- I think that's good work. Thanks for taking the initiative on this. thames 16:38, 9 Mar 2005 (UTC)
This Wikipedia article seems to go beyond it’s intent. It seems to make more a political statement then to be informative. The chickenhawk term by itself is offensive, and even if it were true that the term can be applied to the current administration, is it appropriate to ignore the great mass of readers who do not share this opinion and will not see this article as balanced? The article even provides pictoral examples of distorted images of this same leadership. These pictures promote bias. I feel the article shoud not provide these images. They shoud be provided as a link. Their inclusion destroys objectivity. Also, providing a list of chickhawks! It rings of McCartyism. 184.108.40.206 04:44, 15 August 2006 (UTC)
How chickenhawks treat those in the military
We should mention that chickenhawks have nothing but contempt for those serving. A prime example is when shrubya said:
"¡Bring it on!"
This was his challenge to the freedomfighters of Iraq, trying to repel the foreign invaders, to kill as many of the USMilitary as they can. While we are at it, we should also mention how chickenhawks support the troops, namely, place them in harms way without reason, and challenge people to kill them.
— Ŭalabio 04:07, 2005 Mar 23 (UTC)
- I think that particular example is covered by the general concept of their hawkishness. A better example might be Bush's cutting veterans' benefits, or his failure to attend a single military funeral during his term as President. The tough question, though, is whether information of that sort is too peripheral to the concept of "chickenhawk" to be included in this article. I'm inclined to think that it does NOT merit inclusion here unless some notable spokesperson (an elected official, a well-known commentator, etc., but not just some random blogger) criticizes such a policy and calls its proponents chickenhawks as a result. The article shouldn't be a grab-bag for everything uncomplimentary that everyone has ever said about Bush in relation to military matters. JamesMLane 04:38, 23 Mar 2005 (UTC)
It should be obvious that Walabio doesn't intend to bring NPV edits, as he states that he's an al queada in Iraq/Bathist part supporter. —Preceding unsigned comment added by 220.127.116.11 (talk • contribs) 18:28, 26 July 2010
i have removed the following quotes from this article. their proper place is in wikiquotes. if you so desire, move them there. Kingturtle 04:40, 11 Apr 2005 (UTC)
- "We know who the chicken hawks are. They talk tough on national defense and military issues and cast aspersions on others," he said. "When it was their turn to serve where were they? AWOL, that's where they were...the lead chickenhawk against Sen. Kerry [is] the vice president of the United States, Vice President Cheney."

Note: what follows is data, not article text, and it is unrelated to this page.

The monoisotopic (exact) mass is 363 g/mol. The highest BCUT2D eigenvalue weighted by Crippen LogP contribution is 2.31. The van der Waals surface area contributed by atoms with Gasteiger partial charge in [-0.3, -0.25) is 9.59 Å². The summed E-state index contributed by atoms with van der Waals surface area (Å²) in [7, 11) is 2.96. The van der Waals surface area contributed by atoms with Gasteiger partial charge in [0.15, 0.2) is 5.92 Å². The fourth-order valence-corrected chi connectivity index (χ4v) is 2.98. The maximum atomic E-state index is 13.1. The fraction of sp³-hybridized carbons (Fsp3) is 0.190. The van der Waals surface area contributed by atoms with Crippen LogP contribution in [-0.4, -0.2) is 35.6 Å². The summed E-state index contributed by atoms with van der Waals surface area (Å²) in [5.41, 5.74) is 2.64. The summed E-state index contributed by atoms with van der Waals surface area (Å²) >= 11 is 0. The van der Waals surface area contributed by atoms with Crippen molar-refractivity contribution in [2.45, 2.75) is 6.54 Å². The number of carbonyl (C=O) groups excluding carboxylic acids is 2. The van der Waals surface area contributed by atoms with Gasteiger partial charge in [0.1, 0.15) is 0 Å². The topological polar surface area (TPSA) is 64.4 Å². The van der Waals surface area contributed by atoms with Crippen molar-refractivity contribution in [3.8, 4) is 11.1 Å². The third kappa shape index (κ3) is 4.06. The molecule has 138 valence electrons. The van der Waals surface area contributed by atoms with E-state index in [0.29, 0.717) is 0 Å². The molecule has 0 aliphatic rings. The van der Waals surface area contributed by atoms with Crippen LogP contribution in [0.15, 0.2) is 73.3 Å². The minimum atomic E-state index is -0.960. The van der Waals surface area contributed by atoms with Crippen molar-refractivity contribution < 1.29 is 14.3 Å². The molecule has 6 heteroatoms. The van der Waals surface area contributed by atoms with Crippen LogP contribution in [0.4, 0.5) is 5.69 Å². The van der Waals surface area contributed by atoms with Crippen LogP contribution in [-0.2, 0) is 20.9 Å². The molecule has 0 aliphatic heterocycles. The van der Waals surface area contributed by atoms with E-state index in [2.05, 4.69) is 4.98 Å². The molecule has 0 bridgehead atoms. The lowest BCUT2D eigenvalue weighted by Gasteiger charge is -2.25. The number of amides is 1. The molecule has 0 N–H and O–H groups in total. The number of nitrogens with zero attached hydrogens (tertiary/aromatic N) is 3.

- "The whole point of the present phase of conflict is that we are faced with tactics that are directed primarily at civilians ...my wife [who]was fighting her way across D.C., with The Pentagon in flames, to try and collect our daughter from a suddenly closed school, was attempting to deal with anthrax in our mailbox, was reading up on the pros and cons of smallpox vaccinations, and was coping with the consequences of a Muslim copycat loony who'd tried his hand as a suburban sniper...My wife is not of military age, and there is little chance of a draft for mothers. Are her views on Iraq therefore disqualified from utterance?" Columnist Christopher Hitchens in Slate. 
Kingturtle, I see that you're an admin. Is there a WP policy that says that articles can't include quotations (ie that all quotations must be at Wikiquote rather than in an article)? Also, is providing external links to POV editorials itself NPOV? I beg to differ. Respectfully, Kaisershatner 20:22, 12 Apr 2005 (UTC)
- I'm not an admin, but I'll jump in with my opinions anyway. There is no policy that all quotations must be banished to Wikiquote. Linking to a POV editorial is consistent with NPOV; we provide information about notable opinions, and, as with other types of information we provide, we can link to a site that gives more detail than is appropriate for the article. JamesMLane 23:58, 12 Apr 2005 (UTC)
- The list of quotes that I removed were not part of the main article. They were simply a list of lengthy quotes. Wikipedia:What Wikipedia is not states (under the section on Wikipedia is not a general knowledge base) that Wikipedia is "not an indiscriminate collection of items of information." Furthermore, Wikiquotes was created for exactly what this list of quotes was meant to do. Kingturtle 05:48, 13 Apr 2005 (UTC)
Chickenhawks are Fascistic Neocons.
I tried to put this in the summaryfield yesterday, but ran out of room:
Someone tried calling Bill Clinton a chickenhawk. While I pointed out that he was a dove who had to take military action, it occured to me that all chickenhawks are fascistic neocons:
Lincolnian Republicans and Democrats almost never call each other chickenhawks. Every now and then, a Lincolnian Republican or a Democrat points out that a Fascistic Neocon is a chickenhawk. The fascistic chickenhawks known as neocons try to make themselves look better by calling a dove forced to take militaryaction a chickenhawk. We should point out that chickenhawks are fascistic neocons.
Those fascistic chickenhawks evidently believe in murder by war for making their greedy selves richer — as long as someone else does the fighting, dying, and murdering.
It seems to me that the fascistic chickenhawks hijacked the Republican party in the primary of 2000 as a way of saying “¡Screw you!” to Eisenhower for ruining their plans to seize control of the nation by warning us with his speech about the Military/Industrial-Complex.
— Ŭalabio‽ 02:04:50, 2005-08-10 (UTC)